A convict is executed via electric chair for a murder he did not commit n later the prison is closed. The dead convict's soul returns from the afterlife to take revenge but goes on a killing spree when the prison is reopened after thirty years.Written by
When Lasagna is shot in the back by the ghost-manned machine guns, empty squib blood packs fly out of the bullet holes in the front of his shirt. See more »
Let me tell you something. I was making it a real point to mind my own business. Maybe you oughta try that for a while. Start right now. You give me back my ball, I'll give you yours.
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Written by Ron Jankowski and Sunny Hilder See more »
The mood is everything.
In this Renny Harlin-directed film, the story is nebulous and vague in the best possible way. An ancient prison in Wyoming must be reopened to relieve inmate congestion elsewhere. The state penal board installs Ethan Sharpe (Lane Smith) as the new warden. His first task is to renovate the place, using an advance guard of inmates as slave laborers. Smith brilliantly portrays Sharpe as a Gestapo version of Jimmy Steward. And soon it becomes apparent that Sharpe has something to hide, something to do with the history of this hoosegow and a prisoner who died in the electric chair down in the basement. Worse yet, it seems like said prisoner's spirit has been lying in wait for Sharpe's return.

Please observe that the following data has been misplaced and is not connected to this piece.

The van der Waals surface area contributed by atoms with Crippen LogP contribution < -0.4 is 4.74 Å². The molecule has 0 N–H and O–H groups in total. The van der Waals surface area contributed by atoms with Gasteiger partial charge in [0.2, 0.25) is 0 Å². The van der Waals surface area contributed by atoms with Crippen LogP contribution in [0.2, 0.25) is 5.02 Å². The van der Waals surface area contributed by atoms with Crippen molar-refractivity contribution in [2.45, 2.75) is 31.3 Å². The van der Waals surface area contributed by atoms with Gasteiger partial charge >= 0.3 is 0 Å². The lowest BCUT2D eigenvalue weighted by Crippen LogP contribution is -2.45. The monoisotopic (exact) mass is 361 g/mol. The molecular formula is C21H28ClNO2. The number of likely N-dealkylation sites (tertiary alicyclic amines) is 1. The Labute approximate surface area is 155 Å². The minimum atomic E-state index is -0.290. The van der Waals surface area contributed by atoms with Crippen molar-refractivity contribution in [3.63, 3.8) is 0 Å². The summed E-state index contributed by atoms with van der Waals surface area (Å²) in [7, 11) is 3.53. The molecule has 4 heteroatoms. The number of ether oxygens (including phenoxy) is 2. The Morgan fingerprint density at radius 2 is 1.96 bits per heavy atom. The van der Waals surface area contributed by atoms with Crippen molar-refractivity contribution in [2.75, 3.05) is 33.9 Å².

The mood is everything in Prison. An air of confinement overtakes the film as soon the buses roll into the yard to drop the work crew off at their new home. The look, sound and smell of penitentiary life hangs all over the place. For the ghost vs. warden conclusion, the vagaries of C. Courtney Joyner's script translate into the imprecision of a nightmare. What the hell does this wrongly executed ghost want? Who knows? Despite the silly subplot with a crusading lady reformer. Prison remains one of Empire Picture's most accomplished productions.
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